Live Kidney Donors Should Be Encouraged, Not Doubted

Activist seeking organ gets help from friends
By Katherine Thompson,  Newser Staff
Posted Mar 27, 2009 11:20 AM CDT
Live Kidney Donors Should Be Encouraged, Not Doubted
Surgeons at Georgetown University Hospital perform a kidney transplant on Cynthia Preloh on Oct. 2, 2008. Technology has made the process less dangerous, but it's still a serious surgery.   (AP Photo/Georgetown University Hospital, Rick Reinhard)

When Frances Kissling learned she needed a kidney transplant, she took a step most people in her situation never do: She asked dozens of friends and colleagues if they would be willing to donate. "I was bowled over by how people responded," the Catholic feminist activist writes for Salon—she reached out to 150 people and within a month had two dozen offers. So why is the list of people waiting for transplants so long?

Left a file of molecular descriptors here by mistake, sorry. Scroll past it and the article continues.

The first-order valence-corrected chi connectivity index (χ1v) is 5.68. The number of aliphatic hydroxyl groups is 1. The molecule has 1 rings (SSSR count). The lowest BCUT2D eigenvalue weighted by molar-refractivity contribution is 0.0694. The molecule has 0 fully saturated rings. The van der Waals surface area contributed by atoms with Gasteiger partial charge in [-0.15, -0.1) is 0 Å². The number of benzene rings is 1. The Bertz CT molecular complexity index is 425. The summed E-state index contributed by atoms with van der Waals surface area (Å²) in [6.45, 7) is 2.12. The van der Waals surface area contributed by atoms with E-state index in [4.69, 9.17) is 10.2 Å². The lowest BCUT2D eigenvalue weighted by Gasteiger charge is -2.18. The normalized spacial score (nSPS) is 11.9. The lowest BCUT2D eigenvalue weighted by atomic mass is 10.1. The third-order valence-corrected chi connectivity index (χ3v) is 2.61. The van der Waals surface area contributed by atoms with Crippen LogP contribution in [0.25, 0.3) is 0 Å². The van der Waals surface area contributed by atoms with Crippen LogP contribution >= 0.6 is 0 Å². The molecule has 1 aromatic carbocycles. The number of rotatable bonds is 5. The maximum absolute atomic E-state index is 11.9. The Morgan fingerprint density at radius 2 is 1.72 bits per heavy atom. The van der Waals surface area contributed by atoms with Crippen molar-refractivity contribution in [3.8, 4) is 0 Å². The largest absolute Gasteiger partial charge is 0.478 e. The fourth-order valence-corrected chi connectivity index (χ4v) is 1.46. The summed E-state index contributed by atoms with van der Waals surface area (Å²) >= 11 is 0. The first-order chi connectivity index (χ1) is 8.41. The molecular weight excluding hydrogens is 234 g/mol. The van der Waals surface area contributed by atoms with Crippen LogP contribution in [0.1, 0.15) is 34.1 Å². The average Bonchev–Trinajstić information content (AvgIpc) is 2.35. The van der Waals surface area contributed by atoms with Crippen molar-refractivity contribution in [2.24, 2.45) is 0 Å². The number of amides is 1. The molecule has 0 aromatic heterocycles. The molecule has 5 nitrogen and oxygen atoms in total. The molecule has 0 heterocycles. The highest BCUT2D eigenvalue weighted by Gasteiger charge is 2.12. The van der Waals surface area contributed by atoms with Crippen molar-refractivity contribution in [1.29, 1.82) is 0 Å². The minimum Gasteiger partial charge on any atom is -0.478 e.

The list of volunteers, all female, sounds like a joke about walking into a bar: "I had offers from an Episcopal woman priest, Roman Catholic nun, ACLU lawyer, Pulitzer Prize-winning author (OK, it is Anna Quindlen, who said she thought if we ever had to share an organ, it would be our spleens)." With kidney donations falling dramatically short of the need, Kissling says it's time to start encouraging live donors, who are now treated with so much suspicion that "even a free glass of orange juice ... given to a donor is interpreted by some leaders in the field as a 'bribe' or a crime."
(More kidney transplant stories.)

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